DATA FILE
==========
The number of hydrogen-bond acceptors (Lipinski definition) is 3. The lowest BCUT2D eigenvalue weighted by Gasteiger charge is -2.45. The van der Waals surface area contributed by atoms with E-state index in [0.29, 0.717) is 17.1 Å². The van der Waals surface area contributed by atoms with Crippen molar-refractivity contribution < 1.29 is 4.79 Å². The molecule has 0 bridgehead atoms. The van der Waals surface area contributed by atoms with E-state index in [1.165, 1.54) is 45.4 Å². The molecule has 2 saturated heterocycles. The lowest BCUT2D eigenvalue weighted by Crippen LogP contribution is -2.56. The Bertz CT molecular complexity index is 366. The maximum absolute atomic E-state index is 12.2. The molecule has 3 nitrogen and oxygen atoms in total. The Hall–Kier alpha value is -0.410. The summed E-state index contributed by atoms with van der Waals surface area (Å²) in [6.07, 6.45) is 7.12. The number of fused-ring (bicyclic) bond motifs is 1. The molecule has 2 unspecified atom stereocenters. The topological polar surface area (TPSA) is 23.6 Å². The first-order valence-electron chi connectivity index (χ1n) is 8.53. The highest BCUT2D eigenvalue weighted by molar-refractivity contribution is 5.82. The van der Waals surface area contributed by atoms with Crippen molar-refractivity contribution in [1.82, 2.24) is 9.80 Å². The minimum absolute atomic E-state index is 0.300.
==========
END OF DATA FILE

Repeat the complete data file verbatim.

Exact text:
The number of hydrogen-bond acceptors (Lipinski definition) is 3. The lowest BCUT2D eigenvalue weighted by Gasteiger charge is -2.45. The van der Waals surface area contributed by atoms with E-state index in [0.29, 0.717) is 17.1 Å². The van der Waals surface area contributed by atoms with Crippen molar-refractivity contribution < 1.29 is 4.79 Å². The molecule has 0 bridgehead atoms. The van der Waals surface area contributed by atoms with E-state index in [1.165, 1.54) is 45.4 Å². The molecule has 2 saturated heterocycles. The lowest BCUT2D eigenvalue weighted by Crippen LogP contribution is -2.56. The Bertz CT molecular complexity index is 366. The maximum absolute atomic E-state index is 12.2. The molecule has 3 nitrogen and oxygen atoms in total. The Hall–Kier alpha value is -0.410. The summed E-state index contributed by atoms with van der Waals surface area (Å²) in [6.07, 6.45) is 7.12. The number of fused-ring (bicyclic) bond motifs is 1. The molecule has 2 unspecified atom stereocenters. The topological polar surface area (TPSA) is 23.6 Å². The first-order valence-electron chi connectivity index (χ1n) is 8.53. The highest BCUT2D eigenvalue weighted by molar-refractivity contribution is 5.82. The van der Waals surface area contributed by atoms with Crippen molar-refractivity contribution in [1.82, 2.24) is 9.80 Å². The minimum absolute atomic E-state index is 0.300.